The Riverhead Board of Education owes the public an explanation.
The board, with the apparent acquiescence of district administrators and possibly even its legal counsel, seems to believe the Open Meetings Law doesn’t apply to them. I think the public deserves to know why.
On Tuesday night, board members openly admitted to having a closed door discussion — in “executive session” prior to the public meeting — about whether they would vote again that night on spending down the fund balance to provide sports programs.
The N.Y. State Open Meetings Law spells out the only topics that a public body may discuss in executive session. (See below.) And budget discussions are not on the list. Nor are discussions about changes to a published agenda.
Yet, that’s exactly what happened. In “executive session” Tuesday night — i.e. behind closed doors, in private, outside the view and hearing of the public — the Riverhead school board discussed whether or not to have another board vote on spending the district’s unallocated fund balance on sports programs.
And they agreed not to take a vote on that during Tuesday night’s meeting. They agreed they need more information in order to decide whether to have another board vote on the question. And they asked the interim superintendent to provide them with certain additional information so they could make that decision.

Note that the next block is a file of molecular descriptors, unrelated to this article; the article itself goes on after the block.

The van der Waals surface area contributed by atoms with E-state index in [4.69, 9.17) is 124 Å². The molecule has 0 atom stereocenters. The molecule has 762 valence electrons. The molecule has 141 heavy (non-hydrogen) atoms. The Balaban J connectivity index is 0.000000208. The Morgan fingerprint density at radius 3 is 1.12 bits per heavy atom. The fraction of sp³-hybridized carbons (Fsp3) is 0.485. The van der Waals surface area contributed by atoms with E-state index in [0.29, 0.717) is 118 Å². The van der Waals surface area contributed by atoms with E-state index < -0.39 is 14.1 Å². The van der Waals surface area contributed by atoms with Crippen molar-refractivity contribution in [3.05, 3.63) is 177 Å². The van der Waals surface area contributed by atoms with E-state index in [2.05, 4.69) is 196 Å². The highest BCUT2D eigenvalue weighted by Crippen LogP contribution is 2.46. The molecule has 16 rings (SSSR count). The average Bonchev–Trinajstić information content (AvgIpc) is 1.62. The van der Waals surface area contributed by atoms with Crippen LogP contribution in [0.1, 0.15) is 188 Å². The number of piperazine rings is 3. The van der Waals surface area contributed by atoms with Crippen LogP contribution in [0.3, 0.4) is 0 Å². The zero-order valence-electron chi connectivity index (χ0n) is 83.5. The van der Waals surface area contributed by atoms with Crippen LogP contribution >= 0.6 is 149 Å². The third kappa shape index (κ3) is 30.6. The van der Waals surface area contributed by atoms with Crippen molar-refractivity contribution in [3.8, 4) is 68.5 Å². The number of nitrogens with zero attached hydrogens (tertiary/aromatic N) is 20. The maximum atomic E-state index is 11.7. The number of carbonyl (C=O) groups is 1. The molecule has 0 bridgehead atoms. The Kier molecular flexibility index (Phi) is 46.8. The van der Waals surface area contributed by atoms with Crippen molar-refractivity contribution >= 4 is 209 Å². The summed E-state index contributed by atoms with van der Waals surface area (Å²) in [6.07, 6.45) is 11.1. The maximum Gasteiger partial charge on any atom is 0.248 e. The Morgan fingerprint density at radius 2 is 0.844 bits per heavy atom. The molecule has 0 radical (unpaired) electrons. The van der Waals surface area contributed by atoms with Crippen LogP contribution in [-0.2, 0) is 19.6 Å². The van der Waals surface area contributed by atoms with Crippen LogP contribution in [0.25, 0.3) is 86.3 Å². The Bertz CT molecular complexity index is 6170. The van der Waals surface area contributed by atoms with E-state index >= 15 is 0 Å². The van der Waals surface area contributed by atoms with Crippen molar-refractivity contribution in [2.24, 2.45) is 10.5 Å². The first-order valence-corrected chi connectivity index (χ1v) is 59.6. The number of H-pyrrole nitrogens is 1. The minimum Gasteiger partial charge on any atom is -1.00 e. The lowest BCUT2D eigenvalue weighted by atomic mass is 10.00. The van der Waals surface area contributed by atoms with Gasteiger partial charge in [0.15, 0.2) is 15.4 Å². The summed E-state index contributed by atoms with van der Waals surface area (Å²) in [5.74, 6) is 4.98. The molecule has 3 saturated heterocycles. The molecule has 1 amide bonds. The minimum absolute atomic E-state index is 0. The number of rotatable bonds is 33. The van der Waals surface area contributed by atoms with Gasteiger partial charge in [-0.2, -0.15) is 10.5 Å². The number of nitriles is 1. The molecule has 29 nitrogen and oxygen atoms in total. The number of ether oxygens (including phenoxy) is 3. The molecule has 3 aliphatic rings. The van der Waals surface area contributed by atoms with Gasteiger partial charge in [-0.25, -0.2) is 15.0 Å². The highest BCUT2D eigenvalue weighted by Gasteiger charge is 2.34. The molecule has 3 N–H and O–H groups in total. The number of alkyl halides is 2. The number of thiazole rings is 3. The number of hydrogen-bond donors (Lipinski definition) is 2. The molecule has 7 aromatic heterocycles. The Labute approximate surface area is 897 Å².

We know these things because they came out and said so in the public meeting. They didn’t say what information they believe they need or what they asked the interim superintendent to provide.
Seems they plan to get that information, debate it again — behind closed doors, one might fairly assume — and then tell the public what they’ve decided.
That’s not how it works, folks. The public has a right to know what they’re discussing and a right to hear that discussion. What they did violated the Open Meetings Law.
They’ve discussed this topic in public a few times already and voted on it once already. A majority of the board voted no at that time.